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The Way To Happiness The philosophy of these lessons: Look, Learn, Practice

Chapter 17 of "The Way To Happiness" deals with Competence. I've found that too many limit their own progress as an artist with the concept that they "haven't got the talent." 90% of being a good professional artist is about looking for yourself, learning (including good study habits), and practicing what you have learned to become Competent. If you are interested in a free copy of "The Way to Happiness", please email me for one.

Lesson 12

1. Thought

Ask yourself: what is my purpose as an artist? This is not a serious question. I will allow you to change your answer or come up with several different answers, but do take a moment to think about it. What are you doing as artist? Write it down. Date it. Put it aside where you'll find it later. If you want, bring it to class to share with us.

2. Words:

Gouache: (GWASH) is often referred to as opaque watercolor. Gouache is processed with the same binder as watercolors, a combination of gum arabic, preservatives and plasticizers. A white pigment is added to gouache to make the colors opaque. Gouache colors are not as finely ground as transparent watercolor. (I cover this word primarily for our watercolor students. As soon as you add white to any watercolor, you are working with gouache.)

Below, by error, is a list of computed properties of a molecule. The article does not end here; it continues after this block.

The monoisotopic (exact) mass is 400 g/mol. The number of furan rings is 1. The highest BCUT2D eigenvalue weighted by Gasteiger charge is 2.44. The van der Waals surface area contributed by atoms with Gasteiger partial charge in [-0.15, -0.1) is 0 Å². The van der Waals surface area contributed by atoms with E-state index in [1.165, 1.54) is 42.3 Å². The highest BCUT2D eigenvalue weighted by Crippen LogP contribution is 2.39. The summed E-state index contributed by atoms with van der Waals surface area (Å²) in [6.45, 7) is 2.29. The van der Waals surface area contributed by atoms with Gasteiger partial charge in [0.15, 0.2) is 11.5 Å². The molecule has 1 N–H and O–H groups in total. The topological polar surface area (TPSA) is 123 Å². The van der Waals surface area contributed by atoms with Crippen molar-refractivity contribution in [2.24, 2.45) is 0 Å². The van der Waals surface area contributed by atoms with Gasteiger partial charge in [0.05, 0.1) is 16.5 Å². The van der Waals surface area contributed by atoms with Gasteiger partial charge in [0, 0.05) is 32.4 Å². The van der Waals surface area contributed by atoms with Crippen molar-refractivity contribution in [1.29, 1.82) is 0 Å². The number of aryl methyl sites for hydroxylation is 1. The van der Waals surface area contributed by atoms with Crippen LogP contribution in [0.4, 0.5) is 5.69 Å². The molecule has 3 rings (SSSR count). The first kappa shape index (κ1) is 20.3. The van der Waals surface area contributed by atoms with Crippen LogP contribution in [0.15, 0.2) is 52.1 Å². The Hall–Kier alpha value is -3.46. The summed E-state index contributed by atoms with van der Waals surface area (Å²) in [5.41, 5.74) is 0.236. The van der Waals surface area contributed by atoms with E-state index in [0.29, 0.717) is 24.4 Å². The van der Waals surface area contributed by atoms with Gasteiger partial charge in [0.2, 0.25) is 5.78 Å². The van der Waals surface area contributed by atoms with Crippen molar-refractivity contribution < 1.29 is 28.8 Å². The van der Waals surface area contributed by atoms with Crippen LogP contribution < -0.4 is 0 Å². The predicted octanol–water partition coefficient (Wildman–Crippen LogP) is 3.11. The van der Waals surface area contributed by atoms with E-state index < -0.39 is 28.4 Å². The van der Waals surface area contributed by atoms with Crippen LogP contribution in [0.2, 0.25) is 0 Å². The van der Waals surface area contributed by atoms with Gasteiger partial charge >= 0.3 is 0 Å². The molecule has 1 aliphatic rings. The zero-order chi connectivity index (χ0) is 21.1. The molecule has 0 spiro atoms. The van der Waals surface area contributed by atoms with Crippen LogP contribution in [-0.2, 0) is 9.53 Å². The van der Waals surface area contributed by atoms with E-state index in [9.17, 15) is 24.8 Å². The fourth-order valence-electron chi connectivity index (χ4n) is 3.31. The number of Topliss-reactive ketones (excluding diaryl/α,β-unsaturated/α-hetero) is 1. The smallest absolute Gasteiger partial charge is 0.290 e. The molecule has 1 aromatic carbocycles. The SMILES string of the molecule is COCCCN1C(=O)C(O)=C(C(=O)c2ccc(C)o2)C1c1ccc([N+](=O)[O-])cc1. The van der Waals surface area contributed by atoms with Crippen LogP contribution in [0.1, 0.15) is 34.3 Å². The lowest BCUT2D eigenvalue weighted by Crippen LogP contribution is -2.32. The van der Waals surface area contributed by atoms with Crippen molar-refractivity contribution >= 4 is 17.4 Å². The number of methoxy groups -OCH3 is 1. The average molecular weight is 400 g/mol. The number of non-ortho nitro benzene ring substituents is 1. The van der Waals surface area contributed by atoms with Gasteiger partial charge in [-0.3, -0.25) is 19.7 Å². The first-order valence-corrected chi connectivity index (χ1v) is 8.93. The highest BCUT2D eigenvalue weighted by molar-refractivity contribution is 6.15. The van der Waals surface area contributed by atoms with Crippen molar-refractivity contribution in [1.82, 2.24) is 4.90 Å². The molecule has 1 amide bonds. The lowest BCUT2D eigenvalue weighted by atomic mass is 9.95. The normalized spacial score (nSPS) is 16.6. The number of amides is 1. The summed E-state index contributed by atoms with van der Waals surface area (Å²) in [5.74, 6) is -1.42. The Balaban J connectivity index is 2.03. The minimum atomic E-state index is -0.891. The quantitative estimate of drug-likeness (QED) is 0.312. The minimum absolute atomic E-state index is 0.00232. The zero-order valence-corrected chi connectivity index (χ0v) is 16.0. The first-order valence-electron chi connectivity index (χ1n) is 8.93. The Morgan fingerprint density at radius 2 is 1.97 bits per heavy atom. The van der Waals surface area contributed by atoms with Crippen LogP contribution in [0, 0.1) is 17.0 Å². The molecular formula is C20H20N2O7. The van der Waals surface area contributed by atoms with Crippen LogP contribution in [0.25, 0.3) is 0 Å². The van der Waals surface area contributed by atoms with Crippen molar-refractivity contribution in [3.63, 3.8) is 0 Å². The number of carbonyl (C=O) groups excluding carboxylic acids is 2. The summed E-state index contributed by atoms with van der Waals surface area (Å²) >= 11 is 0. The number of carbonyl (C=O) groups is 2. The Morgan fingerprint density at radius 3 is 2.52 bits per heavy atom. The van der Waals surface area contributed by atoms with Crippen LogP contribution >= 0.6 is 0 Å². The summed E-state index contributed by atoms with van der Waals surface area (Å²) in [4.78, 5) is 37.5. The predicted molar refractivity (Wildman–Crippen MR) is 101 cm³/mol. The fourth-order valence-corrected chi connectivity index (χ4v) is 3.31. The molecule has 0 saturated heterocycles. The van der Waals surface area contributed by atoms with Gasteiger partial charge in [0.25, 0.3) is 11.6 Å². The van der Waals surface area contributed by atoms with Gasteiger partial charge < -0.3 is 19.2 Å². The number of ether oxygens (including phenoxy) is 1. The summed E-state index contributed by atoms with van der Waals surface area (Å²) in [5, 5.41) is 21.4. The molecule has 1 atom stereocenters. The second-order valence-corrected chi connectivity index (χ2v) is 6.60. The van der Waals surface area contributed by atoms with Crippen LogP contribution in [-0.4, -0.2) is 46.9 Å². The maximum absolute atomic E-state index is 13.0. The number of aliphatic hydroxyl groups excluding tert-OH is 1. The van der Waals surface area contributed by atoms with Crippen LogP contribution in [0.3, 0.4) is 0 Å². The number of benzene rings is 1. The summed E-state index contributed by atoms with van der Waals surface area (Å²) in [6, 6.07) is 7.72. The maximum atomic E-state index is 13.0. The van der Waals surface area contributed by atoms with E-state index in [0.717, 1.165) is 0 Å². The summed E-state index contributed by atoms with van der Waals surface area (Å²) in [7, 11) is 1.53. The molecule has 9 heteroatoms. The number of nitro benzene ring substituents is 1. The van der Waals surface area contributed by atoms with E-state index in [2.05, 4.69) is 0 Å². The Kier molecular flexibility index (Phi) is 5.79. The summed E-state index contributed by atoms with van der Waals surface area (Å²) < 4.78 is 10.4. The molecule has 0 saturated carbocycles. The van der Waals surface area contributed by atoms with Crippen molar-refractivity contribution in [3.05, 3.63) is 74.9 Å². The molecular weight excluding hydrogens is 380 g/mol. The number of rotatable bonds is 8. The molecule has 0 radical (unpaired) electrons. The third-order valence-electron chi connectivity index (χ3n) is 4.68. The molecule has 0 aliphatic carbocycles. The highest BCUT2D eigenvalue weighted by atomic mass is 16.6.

3. Practice: "Learning bears fruit when it is applied."

Exercise: Seeing the light and color in shadows.

Phillip Osbourne (American Artist, 9/91) has said "beginners tend to think that shadows are done with black paint, but this is inaccurate. Shadows are full of reflected light tones and can actually be richer in color than sunlit areas."

Wine Glass Study, oil, 5 x 7, CoulterSet up a still life or go find a landscape. Look for the reflected light in the shadows. Pay particular attention to the light in the shadows. This exercise can be done either as a B&W exercise (setting up a glass container is challenging) or color exercise. If you use color, eliminate black from the palette.

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Last updated: March 1, 2004